Regarding the cultural acceptance of drinking and binge drinking, it appears to be one of the rare American experiences that transcends class delineations. Multimillionaires, trust fund babies, mechanics, unemployed roughnecks, museum patrons, wannabe thugs and actual thugs all live within respective social stratums that not only give the A-OK to regular alcohol ingestion, but also regular intoxication. While the long-term health impact of smoking cigarettes has led to a culture-wide jihad against tobacco manufacturers and users, the long-term health impact of drinking and binge drinking are all but ignored aspects of modern society. Similarly, the negative upfront impact of methamphetamine and street drug usage is all but agreed upon in regular U.S. discourse, but the upfront impact of alcohol -- all of the statistically verified traffic accidents, crimes and even fatalities -- remain nearly verboten subjects. For whatever reason, we choose to view mass-drinking rites like St. Patrick’s Day and Mardi Gras as “good times” instead of the statistical reality in front of us -- periods of gargantuan crime spikes. We all know that alcohol ingestion leads to many, many social negatives, but we just can’t come to state the obvious here.

Now before you write this off as the out-of-touch musings of some Straight-Edge Mormon fundamentalist or something, I myself, was at one point in time, a drinker. In fact, I was what you would probably call a “heavy drinker,” which is really nothing more than a polite way to say “alcoholic in the making.”

I grew up in the Southeast, where next to college football and being ignorant of science, there is no greater cultural unifier than the love of getting hammered. Literally my entire childhood neighborhood was crawling with alcoholics, individuals that would crack open a Busch at nine in the morning to compliment their Egg McMuffins. Cruising up and down the country backroads, my ma and pa used to toss back bottles and cans of Bud Ice like they were casually nursing frappucinnos. Where I come from, “drinking” meant having an alcoholic beverage every four hours, and “partying” meant blood poisoning.

Good times were had by all, I assure you. Like that time my step-dad got lit on moonshine and threatened to go on a shooting rampage at work the next day. I recall sleeping underneath my bed that night…with a bookcase wedged against my bedroom door…because I was all but certain he was going to go Chris Benoit on me first. And there was also that time my mom got absolutely blitzed on vodka (which she snuck to work, of course), passed out, and almost set herself on fire. Now, I don’t know how drunk you have to be to NOT notice the smoldering Marlboro incinerating an inch-deep layer of your skin, but it’s probably “quite a bit.” And for the record: my mother’s burns went all the way down to her adipose tissue.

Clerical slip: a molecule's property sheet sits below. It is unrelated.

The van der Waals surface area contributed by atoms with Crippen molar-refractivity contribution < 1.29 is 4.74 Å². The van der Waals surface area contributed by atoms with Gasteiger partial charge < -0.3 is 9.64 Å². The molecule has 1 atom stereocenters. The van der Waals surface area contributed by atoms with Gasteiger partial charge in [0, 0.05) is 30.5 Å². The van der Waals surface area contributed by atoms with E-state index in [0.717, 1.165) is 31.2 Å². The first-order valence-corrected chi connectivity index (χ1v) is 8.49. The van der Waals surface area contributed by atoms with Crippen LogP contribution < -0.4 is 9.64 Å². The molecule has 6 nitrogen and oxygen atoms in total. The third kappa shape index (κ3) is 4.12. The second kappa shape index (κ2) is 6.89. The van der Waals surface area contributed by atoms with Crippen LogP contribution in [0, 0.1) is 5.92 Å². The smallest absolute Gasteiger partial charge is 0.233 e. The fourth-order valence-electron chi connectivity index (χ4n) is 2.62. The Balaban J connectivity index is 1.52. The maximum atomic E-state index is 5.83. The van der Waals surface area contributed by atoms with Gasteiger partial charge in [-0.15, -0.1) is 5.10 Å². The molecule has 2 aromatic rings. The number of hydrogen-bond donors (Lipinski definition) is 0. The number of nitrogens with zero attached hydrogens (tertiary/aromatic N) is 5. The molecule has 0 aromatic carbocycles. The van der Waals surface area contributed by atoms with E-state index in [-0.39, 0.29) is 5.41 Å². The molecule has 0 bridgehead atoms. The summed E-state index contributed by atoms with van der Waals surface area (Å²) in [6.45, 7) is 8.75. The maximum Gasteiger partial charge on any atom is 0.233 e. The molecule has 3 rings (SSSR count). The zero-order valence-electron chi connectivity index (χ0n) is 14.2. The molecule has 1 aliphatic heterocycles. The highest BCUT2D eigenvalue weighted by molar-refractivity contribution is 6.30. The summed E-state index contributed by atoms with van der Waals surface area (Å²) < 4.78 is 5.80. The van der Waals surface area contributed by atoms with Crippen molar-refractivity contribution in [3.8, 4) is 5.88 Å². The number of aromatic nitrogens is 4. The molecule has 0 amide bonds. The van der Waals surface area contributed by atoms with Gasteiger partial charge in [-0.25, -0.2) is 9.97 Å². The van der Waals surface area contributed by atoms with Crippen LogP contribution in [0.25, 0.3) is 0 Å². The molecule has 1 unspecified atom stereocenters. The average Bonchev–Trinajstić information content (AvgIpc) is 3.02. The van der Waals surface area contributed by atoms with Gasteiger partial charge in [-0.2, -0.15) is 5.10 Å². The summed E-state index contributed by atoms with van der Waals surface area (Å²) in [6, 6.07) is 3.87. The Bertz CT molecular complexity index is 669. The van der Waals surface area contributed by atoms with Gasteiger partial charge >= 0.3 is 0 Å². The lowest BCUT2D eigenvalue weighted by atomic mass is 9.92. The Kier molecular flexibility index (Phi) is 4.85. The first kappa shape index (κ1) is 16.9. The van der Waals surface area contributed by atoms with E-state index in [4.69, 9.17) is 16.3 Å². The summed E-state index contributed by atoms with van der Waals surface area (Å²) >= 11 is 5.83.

Now, with such a history shone before my delicate adolescent eyes, perhaps you’d think I would, I don’t know, steer clear of even the shadow of alcoholic beverages. Well, being a good old Southern boy in high school, that little program didn’t last long at all. I got drunk for the very first time when I was 16, and for nearly two years afterward, I spent every Friday night getting torn up.  And it’s not like I was out partying or being sociable, to any extent: I meant it was just me, listening to Outkast and playing Xbox, while pounding Heinekens one after another. From there, I went from drinking like a maniac on Friday nights to drinking like a maniac on Saturday nights, as well. During football season, I would get smashed on Sunday evenings, and pray that I would be able to make it to First Period geometry class without a hangover. Eventually, I got to a point where I was basically hammering my liver into pink, stinky Play-Doh from 8 PM Friday night until Monday morning. And then, of course, I started drinking as soon as I got in from school. I can’t tell you how many times I did trig homework, with a cup of Vodka and Dr. Pepper as my study buddy. And if that wasn’t enough, my final semester in high school, me and my pals used to sneak drinks into homeroom. As in, actual cans of beer, which we popped open and casually chugged in the back corner like we were sipping on Slim Fast.

Of course, knowing what I know now, it was pretty clear that I had a drinking problem. It got worse in that limbo phase between high school and college, when I would find myself drinking at 1 PM while playing Gamecube offerings like “Puyo Pop Fever.” I got to a point where I “realized” that I was only myself -- my true self -- when I had alcohol running through my veins. It was at that point -- in hindsight -- that I realized I was *this close* to becoming a full-blown alcoholic.

I’m not sure what my catalyst to stop drinking was, but by the time I actually turned 21 and could legally purchase alcohol, my interest in beer and various liquors was already on the wane. I recall my first semester in college, and finishing off an entire 12 pack of Dutch brew while playing “Guitar Hero 2.” It wasn’t even 4 pm before I was completely out of cans; ever in a lowly state, I found myself not only drunk dialing exes, but drunk dialing my exes' parents, too.

I suppose I always knew that the alcohol ingestion was nothing more than a cover-up mechanism to mask the pain I felt from having a lack of social acquaintances, but sometimes, it takes a copy of “NBA Street Homecourt” and a $6.99 bottle of tequila to truly grasp your failings as an individual. I just strolled into U.S. History one morning with a hangover, stared at the chalkboard, and said to myself, “you know, there’s got to be a better way than this.” And that was the last time I touched an alcoholic drink for well over a year.